[source]
void ManageConnections()
{
// serve current requests
while (m_bHttpServiceRunning)
{

LinkedListNode<CClient> nd = m_aClients.First;
lock (m_aClients)
{
while (nd != null)
{
LinkedListNode<CClient> next = nd.Next;
CClient fclient = (CClient)nd.Value;
nd = next;
try
{
if (fclient.m_bSecure)
{
// process streaming as secure SSL
if (!fclient.m_bIsFree)
SSL_FinishConnectionAttempt(fclient);
if (!fclient.m_bIsFree)
SSL_ReadRequest(fclient);
if (!fclient.m_bIsFree)
SSL_ServeRequest(fclient);
if (!fclient.m_bIsFree)
SSL_ReturnRequest(fclient);
}
else
{
// process http protocol

if (!fclient.m_bIsFree)
F_FinishConnectionAttempt(fclient);
if (!fclient.m_bIsFree)
F_ReadRequest(fclient);
if (!fclient.m_bIsFree)
F_ServeRequest(fclient);

if (!fclient.m_bIsFree)
F_ReturnRequest(fclient);
}

}
catch (Exception e)
{
fclient.Release();
}
}
}

}

}
[/source]
From now on, only F_FinishConnectionAttempt() and F_ReadRequest() functions are run, beacouse in read function I perform only these 3 lines and release client,

this is F_FinishConnectionAttempt() function
[source]
void F_FinishConnectionAttempt(CClient fclient)
{
if (fclient.m_bConnected)
{
return;
}
else
{
if (fclient.m_pConnectionHandle.IsCompleted)
{
fclient.m_bConnected = true;
fclient.m_pClient = m_tcpListener.EndAcceptTcpClient(fclient.m_pConnectionHandle);
IPEndPoint ep = (IPEndPoint)fclient.m_pClient.Client.RemoteEndPoint;
fclient.m_sPublicIP = ep.Address.ToString();
fclient.port = ep.Port;
// check for amount of ips of the client being served

int amount = CheckClientForAmountOfIPsInTheStack(fclient);
if (amount >= m_iMaxOfConnectionsForanIP)
{
fclient.Release();
//m_aClients.Remove(fclient);
return;
}
fclient.m_pStream = fclient.m_pClient.GetStream();

}
}
}
[/source]
And now F_ReadRequest()
[source]
void F_ReadRequest(CClient client)
{
if (DateTime.Now.TimeOfDay - client.m_cTimeOfConnection > m_cMaxConnectionDuration)
{
{
client.Release();
return;
}

}
if (!client.m_bConnected)
return;




if (client.m_bRecieveComplete == true)
return;

// start to read request
if (client.m_pRHandle == null) // have not started receiving bytes
{
//client.Release(); return; // if I uncomment this line no leak is performed

byte[] buff = new byte[4000];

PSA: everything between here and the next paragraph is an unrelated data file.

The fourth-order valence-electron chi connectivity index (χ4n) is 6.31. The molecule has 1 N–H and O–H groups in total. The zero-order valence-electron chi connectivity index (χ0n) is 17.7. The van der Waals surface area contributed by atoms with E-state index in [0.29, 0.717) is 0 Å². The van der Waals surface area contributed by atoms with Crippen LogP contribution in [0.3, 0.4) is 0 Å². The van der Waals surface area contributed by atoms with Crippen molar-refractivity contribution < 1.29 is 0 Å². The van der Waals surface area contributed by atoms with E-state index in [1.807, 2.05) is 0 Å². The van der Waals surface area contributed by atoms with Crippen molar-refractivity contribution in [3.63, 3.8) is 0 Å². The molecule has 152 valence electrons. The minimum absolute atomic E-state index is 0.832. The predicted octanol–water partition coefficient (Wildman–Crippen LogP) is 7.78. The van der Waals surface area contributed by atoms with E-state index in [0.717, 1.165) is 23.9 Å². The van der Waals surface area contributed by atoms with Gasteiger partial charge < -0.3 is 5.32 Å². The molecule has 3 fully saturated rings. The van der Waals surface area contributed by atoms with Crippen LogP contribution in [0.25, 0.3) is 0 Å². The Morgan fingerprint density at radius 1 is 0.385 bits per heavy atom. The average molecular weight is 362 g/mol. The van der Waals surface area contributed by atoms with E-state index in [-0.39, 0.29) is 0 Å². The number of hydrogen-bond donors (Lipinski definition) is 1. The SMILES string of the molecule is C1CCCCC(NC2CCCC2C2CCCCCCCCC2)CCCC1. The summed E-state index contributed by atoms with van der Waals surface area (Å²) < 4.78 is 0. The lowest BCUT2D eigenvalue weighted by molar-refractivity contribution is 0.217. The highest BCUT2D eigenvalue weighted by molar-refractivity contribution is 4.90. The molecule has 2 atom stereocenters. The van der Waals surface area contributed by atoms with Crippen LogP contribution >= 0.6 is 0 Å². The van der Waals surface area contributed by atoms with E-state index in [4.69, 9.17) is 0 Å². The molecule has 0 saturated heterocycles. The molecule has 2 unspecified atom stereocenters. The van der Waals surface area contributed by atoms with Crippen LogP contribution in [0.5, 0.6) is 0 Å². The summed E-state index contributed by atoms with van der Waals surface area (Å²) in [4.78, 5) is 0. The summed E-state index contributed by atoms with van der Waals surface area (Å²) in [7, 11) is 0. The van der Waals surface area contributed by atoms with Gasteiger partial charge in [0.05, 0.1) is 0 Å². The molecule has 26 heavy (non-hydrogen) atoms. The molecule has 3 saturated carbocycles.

client.m_pRHandle = client.m_pStream.BeginRead(buff, 0, 4000, null, null);
int redbytes = client.m_pStream.EndRead(client.m_pRHandle);

client.Release(); return;


}
else
{
//................ this never runs

[/source]
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Ugh, what a mess...

At the very least you're not disposing of TcpClients when accepting new ones. And there's a pile of streams not being disposed of properly even if Release does what it is supposed to. Can you do a plain old blocking read rather than BeginRead? I suspect the callback is required, but haven't ever used the asynchronous stuff.
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[quote name='Telastyn' timestamp='1337816270' post='4942727']
Ugh, what a mess...

At the very least you're not disposing of TcpClients when accepting new ones.[/quote]

F_FinishConnectionAttempt() assigns TcpClient exactly once, as this whole routine must be performed exactly once for program to be functional.

[quote] And there's a pile of streams not being disposed of properly even if Release does what it is supposed to. Can you do a plain old blocking read rather than BeginRead? I suspect the callback is required, but haven't ever used the asynchronous stuff.
[/quote]
The Release function is not cousing the leak for sure, those other streams are not created in this leak studying scenario, msdn also says that NetworkStream.Close() calls Dispose() function. I am gonna try synchronous read about theese 3 lines as you suggested to investigate this further.

What I am starting to believe is that native objects allocated by NetworkStream class are not freed to OS somehow. Using delegates leaks too. I am not going that way but I have tried it. I am gona replace theese 3 lines with synchronous read like this:
[source]
byte[] buff = new byte[4000];
client.m_pStream.Read(buff, 0, 4000);
client.Release(); return;
[/source]
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Once you start randomly assuming that core platform and OS components are broken, you've lost all chance you had at solving the problem rationally. At this point you might as well start banging on the keyboard and hoping that it all works out in the end.

[quote]
Using delegates leaks too
[/quote]

I mean, really? Come on now. An integral feature of popular and widely used runtime leaks huge amounts of memory? What are the odds of that?
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so with synchronous read it is not leaking for sure. If instead I use
[source]
byte[] buff = new byte[40000];
client.m_pRHandle = client.m_pStream.BeginRead(buff, 0, 4000, null, null);
int redbytes = client.m_pStream.EndRead(client.m_pRHandle);

client.Release(); return;
[/source]
It leaks.

Really
-1